I have been thinking about the word ‘value’ for a while now. It’s quite a big thing in management at the moment.
I have noticed that the word is used in two ways: as ‘added value’ and as ‘core value’.
Value then is ‘what you bring about’. It is the contribution that you as an organisation make to the outside world; the performance that you realise for your customers. Like health for your patients, mobility for your train passengers, safety for citizens and professionalism for your students.
Added value is the reason that you are exist as an organisation. Talking about it is indispensable to give legitimacy, direction and focus to change.
Our core values
Core value is then ‘what you are inside’. It is an attitude characteristic of an ideal employee. I know of almost no organisation that does not have a list of usually three or four core values:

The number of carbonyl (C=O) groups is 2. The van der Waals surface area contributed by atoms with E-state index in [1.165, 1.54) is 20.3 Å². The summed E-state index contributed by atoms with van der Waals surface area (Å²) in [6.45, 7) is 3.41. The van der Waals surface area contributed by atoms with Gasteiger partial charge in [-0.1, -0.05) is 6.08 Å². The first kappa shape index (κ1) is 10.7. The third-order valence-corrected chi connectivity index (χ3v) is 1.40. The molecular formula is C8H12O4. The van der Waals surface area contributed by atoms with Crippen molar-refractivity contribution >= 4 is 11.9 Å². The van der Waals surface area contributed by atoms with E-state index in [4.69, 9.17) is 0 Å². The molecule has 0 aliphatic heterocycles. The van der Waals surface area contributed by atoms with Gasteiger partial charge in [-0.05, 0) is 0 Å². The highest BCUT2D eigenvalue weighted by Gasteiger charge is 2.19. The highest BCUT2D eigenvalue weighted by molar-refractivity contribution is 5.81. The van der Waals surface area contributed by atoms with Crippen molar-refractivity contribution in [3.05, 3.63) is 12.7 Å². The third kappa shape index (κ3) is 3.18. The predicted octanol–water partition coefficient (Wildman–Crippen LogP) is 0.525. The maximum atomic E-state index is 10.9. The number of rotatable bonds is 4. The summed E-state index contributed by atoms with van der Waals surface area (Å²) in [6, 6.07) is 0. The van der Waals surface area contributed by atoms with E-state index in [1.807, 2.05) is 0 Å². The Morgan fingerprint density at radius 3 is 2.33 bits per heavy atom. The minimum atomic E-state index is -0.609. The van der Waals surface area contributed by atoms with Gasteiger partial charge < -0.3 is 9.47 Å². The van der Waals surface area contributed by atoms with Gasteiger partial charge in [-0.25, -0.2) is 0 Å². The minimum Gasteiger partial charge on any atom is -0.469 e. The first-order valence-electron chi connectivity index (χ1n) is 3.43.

“Personal, connecting and curious”
“Reliable, open, relevant and driven”
“Honest, trustworthy, courageous and committed”.
My struggle is with this second meaning. While Googling I saw that the idea of core values is that they give direction to actions.
But I don’t see that they do that anywhere.
Employees don’t know them, they shrug their shoulders or they feel the pointing finger. The discussion remains abstract, is mainly about others and has become detached from daily work. So there is no reflection, and nothing changes.
I am confused. One inner voice calls out: shouldn’t we just stop all this empty talk about core values, so that we can spend all our precious time on the essential conversation about added value? While another one objects: if so many organisations choose to formulate core values, it must have added value for them?
What am I missing?
Annemarie Mars, March 2022